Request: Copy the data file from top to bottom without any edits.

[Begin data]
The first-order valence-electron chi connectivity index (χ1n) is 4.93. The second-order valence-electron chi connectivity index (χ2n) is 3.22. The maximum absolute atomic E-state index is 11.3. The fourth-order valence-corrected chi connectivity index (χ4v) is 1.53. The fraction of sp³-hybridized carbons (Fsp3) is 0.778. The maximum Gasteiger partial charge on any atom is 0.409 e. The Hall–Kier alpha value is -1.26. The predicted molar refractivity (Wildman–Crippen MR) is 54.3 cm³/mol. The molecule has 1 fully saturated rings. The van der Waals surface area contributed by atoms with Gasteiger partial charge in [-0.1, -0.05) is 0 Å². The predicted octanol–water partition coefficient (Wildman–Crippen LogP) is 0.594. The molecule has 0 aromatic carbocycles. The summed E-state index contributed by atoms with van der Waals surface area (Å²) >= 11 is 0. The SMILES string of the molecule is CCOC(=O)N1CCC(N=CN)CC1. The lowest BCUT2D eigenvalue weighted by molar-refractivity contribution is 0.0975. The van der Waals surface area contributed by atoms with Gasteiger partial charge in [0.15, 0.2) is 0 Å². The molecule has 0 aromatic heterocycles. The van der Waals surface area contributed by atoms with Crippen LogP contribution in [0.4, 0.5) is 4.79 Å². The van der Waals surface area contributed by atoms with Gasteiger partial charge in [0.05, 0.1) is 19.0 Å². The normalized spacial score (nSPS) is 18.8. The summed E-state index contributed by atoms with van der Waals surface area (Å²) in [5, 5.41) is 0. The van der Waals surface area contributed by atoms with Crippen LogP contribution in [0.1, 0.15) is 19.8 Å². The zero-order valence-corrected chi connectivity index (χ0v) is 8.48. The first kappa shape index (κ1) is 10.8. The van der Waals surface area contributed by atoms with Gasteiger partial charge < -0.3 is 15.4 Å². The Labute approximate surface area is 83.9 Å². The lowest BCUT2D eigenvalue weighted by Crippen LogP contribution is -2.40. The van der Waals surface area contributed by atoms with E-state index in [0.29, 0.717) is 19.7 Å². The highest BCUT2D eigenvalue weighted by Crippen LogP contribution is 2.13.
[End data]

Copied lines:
The first-order valence-electron chi connectivity index (χ1n) is 4.93. The second-order valence-electron chi connectivity index (χ2n) is 3.22. The maximum absolute atomic E-state index is 11.3. The fourth-order valence-corrected chi connectivity index (χ4v) is 1.53. The fraction of sp³-hybridized carbons (Fsp3) is 0.778. The maximum Gasteiger partial charge on any atom is 0.409 e. The Hall–Kier alpha value is -1.26. The predicted molar refractivity (Wildman–Crippen MR) is 54.3 cm³/mol. The molecule has 1 fully saturated rings. The van der Waals surface area contributed by atoms with Gasteiger partial charge in [-0.1, -0.05) is 0 Å². The predicted octanol–water partition coefficient (Wildman–Crippen LogP) is 0.594. The molecule has 0 aromatic carbocycles. The summed E-state index contributed by atoms with van der Waals surface area (Å²) >= 11 is 0. The SMILES string of the molecule is CCOC(=O)N1CCC(N=CN)CC1. The lowest BCUT2D eigenvalue weighted by molar-refractivity contribution is 0.0975. The van der Waals surface area contributed by atoms with Gasteiger partial charge in [0.15, 0.2) is 0 Å². The molecule has 0 aromatic heterocycles. The van der Waals surface area contributed by atoms with Crippen LogP contribution in [0.4, 0.5) is 4.79 Å². The van der Waals surface area contributed by atoms with Gasteiger partial charge in [0.05, 0.1) is 19.0 Å². The normalized spacial score (nSPS) is 18.8. The summed E-state index contributed by atoms with van der Waals surface area (Å²) in [5, 5.41) is 0. The van der Waals surface area contributed by atoms with Crippen LogP contribution in [0.1, 0.15) is 19.8 Å². The zero-order valence-corrected chi connectivity index (χ0v) is 8.48. The first kappa shape index (κ1) is 10.8. The van der Waals surface area contributed by atoms with Gasteiger partial charge < -0.3 is 15.4 Å². The Labute approximate surface area is 83.9 Å². The lowest BCUT2D eigenvalue weighted by Crippen LogP contribution is -2.40. The van der Waals surface area contributed by atoms with E-state index in [0.29, 0.717) is 19.7 Å². The highest BCUT2D eigenvalue weighted by Crippen LogP contribution is 2.13.